Policy routing to private IP on a VPN network


I’ve set up policy routing with policy routing to a privacy VPN provider setup. I’ve been using this for a while, successfully with OpenVPN and Wireguard gateways. I’m wondering what the best way to route to an IP on the VPN would be. For example IVPN have internal DNS servers on,, These route just fine from my LAN side but not for the firewall itself. PIA also has internal DNS servers so I am wondering if @lts_tom has been able to access those from his router.

When trying to ping one of those IPs from the firewall itself, I see a request on my WAN interface from my WAN IP address. Obviously that is not going to work as these are local IPs and needed to be routed over the VPN gateway.

I want is to be able to route those specific DNS servers over IVPN_GATEWAY_GW when they originate form the firewall. That way when the Unbound service forwards to them, there won’t be any leaks around the VPN. I feel this should be some kind of floating rule:

  • Interface: WAN
  • Direction: out
  • Destination:
  • Gateway: IVPN_GATEWAY_GW
  • Set local tag: vpn_only_ipv4

I’ve tried with various rules in the floating table such as this one and it hasn’t worked so far. :frowning:

You need to create a static route for the LAN address to the VPN provided network.

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I think your approach is flawed :slight_smile: though I will equally confess I don’t fully understand DNS and VPNs.

Though I see you are trying solve the problem of DNS leaks which I think is the actual issue. If your VPN provider changes their DNS ip then your static route will fail.

I use AirVPN and as far as I can tell I use their DNS servers, however, I use a vlan and the gateway exits via VPN. If the VPN gateway fails, the kill switch kicks in and all traffic stops. It seems to work. I have a DNS redirect for that vlan.

I’ve been playing around with 23.05 and noticed that on the OpenVPN client there is a new entry to use the servers DNS, I believe this is what I have already done without actually knowing how :crazy_face:

I can also say when I do leak tests, they pass so I’m doing something right. Setting up a vlan for VPN traffic might seem a pain but it seems less to think about once setup.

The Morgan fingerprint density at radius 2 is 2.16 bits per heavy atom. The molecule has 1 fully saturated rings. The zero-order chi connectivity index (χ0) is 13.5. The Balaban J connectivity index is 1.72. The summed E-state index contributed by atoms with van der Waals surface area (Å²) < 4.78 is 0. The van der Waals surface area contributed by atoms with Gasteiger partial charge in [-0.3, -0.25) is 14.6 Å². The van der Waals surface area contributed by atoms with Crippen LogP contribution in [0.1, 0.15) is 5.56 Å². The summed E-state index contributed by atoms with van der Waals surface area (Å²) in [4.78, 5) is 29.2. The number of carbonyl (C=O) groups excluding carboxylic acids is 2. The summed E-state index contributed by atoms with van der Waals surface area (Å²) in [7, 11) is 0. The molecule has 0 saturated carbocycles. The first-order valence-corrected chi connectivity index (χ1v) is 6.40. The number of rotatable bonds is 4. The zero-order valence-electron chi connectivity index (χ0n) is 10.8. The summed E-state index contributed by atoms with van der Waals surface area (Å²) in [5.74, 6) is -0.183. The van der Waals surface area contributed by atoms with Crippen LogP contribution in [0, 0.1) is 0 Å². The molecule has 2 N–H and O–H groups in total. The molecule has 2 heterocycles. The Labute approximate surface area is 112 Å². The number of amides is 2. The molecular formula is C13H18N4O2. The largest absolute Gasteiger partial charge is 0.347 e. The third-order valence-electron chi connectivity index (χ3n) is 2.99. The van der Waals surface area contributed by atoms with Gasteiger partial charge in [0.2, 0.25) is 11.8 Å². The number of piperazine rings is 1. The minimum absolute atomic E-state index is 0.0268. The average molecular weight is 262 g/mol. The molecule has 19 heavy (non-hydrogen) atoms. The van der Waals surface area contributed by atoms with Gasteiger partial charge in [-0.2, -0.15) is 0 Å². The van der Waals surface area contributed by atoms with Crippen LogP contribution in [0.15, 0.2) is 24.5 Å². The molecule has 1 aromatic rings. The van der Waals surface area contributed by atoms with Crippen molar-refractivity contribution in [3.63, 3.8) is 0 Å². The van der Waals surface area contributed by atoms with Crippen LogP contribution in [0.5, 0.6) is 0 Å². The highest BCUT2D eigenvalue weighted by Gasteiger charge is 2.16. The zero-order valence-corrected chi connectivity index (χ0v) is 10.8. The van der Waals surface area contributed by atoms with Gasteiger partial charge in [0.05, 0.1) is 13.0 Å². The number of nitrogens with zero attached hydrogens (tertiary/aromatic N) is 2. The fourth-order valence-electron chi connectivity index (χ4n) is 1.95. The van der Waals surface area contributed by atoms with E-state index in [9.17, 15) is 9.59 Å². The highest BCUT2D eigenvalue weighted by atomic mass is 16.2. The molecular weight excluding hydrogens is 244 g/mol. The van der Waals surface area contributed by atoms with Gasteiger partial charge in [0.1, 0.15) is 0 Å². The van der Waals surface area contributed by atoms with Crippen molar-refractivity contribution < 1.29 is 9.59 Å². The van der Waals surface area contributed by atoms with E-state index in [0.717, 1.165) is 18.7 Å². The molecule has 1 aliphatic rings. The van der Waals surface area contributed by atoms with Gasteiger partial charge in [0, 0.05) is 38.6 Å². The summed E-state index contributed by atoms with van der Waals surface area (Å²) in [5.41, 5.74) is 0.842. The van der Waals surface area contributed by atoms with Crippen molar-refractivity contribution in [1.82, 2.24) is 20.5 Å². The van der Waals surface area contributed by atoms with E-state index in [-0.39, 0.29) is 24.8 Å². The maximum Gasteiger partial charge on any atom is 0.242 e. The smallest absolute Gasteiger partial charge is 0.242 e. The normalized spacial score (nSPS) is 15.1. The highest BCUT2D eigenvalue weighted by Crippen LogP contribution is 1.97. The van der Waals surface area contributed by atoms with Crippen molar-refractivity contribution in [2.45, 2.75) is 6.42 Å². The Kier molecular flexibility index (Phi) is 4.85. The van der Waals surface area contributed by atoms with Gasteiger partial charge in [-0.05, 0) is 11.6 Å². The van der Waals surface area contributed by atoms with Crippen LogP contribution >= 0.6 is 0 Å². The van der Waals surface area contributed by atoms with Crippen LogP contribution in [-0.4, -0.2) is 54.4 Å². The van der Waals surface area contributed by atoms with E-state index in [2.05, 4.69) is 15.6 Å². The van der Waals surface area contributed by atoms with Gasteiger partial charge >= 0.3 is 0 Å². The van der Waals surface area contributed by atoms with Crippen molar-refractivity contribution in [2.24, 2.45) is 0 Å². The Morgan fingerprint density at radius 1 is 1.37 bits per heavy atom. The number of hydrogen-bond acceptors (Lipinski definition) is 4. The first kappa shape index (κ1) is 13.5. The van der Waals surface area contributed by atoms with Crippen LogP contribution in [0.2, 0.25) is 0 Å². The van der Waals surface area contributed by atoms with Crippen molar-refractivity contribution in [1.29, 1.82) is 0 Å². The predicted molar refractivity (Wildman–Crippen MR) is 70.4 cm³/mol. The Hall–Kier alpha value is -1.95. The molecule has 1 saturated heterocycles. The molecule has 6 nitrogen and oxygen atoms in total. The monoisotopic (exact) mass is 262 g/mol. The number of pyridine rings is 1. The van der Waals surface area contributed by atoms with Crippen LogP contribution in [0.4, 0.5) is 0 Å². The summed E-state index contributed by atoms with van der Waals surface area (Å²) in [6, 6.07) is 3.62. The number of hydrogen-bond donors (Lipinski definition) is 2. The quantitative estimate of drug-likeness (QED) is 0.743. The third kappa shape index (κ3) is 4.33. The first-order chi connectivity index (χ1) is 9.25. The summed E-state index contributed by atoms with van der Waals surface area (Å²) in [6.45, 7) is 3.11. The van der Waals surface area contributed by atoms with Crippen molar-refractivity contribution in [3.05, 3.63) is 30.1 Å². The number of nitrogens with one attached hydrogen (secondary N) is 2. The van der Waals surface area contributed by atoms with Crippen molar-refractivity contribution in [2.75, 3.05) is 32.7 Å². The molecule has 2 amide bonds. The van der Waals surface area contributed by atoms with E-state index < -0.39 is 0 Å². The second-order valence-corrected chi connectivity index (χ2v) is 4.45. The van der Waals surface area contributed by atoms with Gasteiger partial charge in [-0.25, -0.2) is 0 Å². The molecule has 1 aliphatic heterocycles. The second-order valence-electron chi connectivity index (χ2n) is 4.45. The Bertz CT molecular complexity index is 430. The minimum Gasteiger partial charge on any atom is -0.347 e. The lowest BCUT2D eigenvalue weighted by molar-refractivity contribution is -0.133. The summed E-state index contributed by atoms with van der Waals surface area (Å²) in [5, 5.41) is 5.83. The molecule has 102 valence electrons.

That was the issue. I solved this by making a route to the VPN gateway. Thanks for prompting me about that :+1:

That’s to be expected but it is unlikely that those internal private IP addresses would change, especially regularly, they are static. I do have other NAT rules which redirect usage of common DNS servers like to be the IP address of my router, which provides DNS via Unbound. The VPN’s DNS server is only used by the router’s Unbound instance to resolve queries not on my LAN.

It obviously does mean I’m limited to using regular DNS (not DoH or DoT), but as that is going over a Wireguard tunnel to a server on my VPN provider’s network, there is no benefit to using DoH or DoT. If I used something like cloudflare-dns.com or dns.quad9.net then that’s true I wouldn’t be able to predict the IP of the DNS server.

I have my router configured to not use my ISPs DNS servers. My Wireguard config has static endpoint addresses specified.

Sure that works for the LAN side of things.

I think the DNS option overrides the DNS servers pushed by the server. I didn’t notice that option in opnsense however. Nothing in the openvpn man file either, except for on Windows. In any case I’m using a Wireguard tunnel which doesn’t have that feature.

What I like about Wireguard as opposed to OpenVPN for this is that there are a lot less settings required. You literally only need 4 things:

  • edit a local configuration
    • pass the public key to the VPN provider
    • set the tunnel addresses they give you.
  • edit an end point to connect to:
    • specify the endpoint IP/Port and
    • it’s public key

One of the things about Wireguard is that the local address is not dynamic and passed over the tunnel like OpenVPN. I only use it for pseduo-anonymity to shield my public IP address from services. For anything where stronger anonymity is required there really is no substitute for Tor.

IVPN has a technical write up about their implementation here: Using WireGuard® for Privacy Protection - IVPN Help. It details some differences between OpenVPN and Wireguard when used in the context of a privacy provider.